Color, 1989, 94 mins. 36 secs.
Directed by Jeff Kwitny
Starring Mary Kohnert, Bo Svenson, Savina Gersak, Victoria Zinny
Vinegar Syndrome (Blu-ray & DVD) (US R0 HD/ NTSC), Media Blasters (US R1 NTSC), Shock Entertainment (Blu-ray & DVD) (Germany R0 HD/PAL) / WS (2.35:1) (16:9)

As Beond the Door IIImost fans of Euro horror know, it was common practice to retitle films over and over to associate them as closely as possible with other,  Beyond the Door IIImore famous titles. Thus you wound up with the likes of Cruel Jaws, Alien Contamination, and in the case of Mario Bava's Shock, a completely ridiculous retitling in America as Beyond the Door II. One of the last entries in this trend was the truly odd case of Amok Train, a last-gasp Italian horror film from producer Ovidio G. Assonitis who decided to issue it in America as Beyond the Door III (from Columbia Pictures, no less!). Unlike the Bava film, at least this one has some sort of satanic storyline to justify this marketing ploy, and the addition of Yugoslavian and American financing as well as a collection of mostly unknown international actors gallivanting through Serbia results in a very strange but unmistakably unique horror film.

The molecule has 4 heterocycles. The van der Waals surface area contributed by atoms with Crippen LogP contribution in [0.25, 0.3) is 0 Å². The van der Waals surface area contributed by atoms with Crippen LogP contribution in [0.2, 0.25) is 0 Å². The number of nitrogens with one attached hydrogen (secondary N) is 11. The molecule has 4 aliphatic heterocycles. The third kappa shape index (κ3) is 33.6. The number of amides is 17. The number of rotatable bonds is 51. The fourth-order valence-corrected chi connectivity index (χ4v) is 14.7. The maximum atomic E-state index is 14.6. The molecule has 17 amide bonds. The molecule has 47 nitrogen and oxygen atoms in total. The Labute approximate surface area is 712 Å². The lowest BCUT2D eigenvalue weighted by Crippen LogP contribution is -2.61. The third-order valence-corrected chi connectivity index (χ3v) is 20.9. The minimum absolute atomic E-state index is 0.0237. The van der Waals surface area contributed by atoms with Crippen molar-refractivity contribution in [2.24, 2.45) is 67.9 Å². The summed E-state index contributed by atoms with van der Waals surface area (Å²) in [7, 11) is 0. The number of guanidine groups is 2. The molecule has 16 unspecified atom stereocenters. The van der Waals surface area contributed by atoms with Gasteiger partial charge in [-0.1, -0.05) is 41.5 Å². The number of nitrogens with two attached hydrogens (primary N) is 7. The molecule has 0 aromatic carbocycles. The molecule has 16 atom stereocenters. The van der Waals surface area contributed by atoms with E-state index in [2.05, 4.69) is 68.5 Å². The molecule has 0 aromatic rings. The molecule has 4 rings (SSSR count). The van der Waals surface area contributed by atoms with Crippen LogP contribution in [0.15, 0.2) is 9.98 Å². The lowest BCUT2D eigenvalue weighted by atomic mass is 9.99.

While many horror films tend to push any story plausibility to the edge of disbelief, this one gleefully charges off the tracks in its first act and never looks back. The harebrained story kicks off when seven SoCal teenagers doing a Balkan studies course in Europe, with Beverly (Kohnert) particularly keen to explore her local ancestry. An opportunity arises in the form of mysterious anthropology professor Dr. Andromolek (Svenson), who guides them to a woodland pagan festival that turns out to be the refuge for a Satanic cult. Drugged and nearly killed, all but one of the kids escape with their lives and climb aboard a nearby train. Unfortunately, the forces of evil are not so easily discouraged as the train itself, um, becomes possessed by a demonic force  Beyond the Door IIIwhich wipes out nearly everyone aboard and takes the kids both on and off the tracks for, of course, a hell of a ride. Much dismemberment ensues as Beverly is informed (by the train, natch) that she's actually promised to Satan and is Beyond the Door IIItrapped into fulfilling her destiny, even if all her friends are torn to shreds in the process.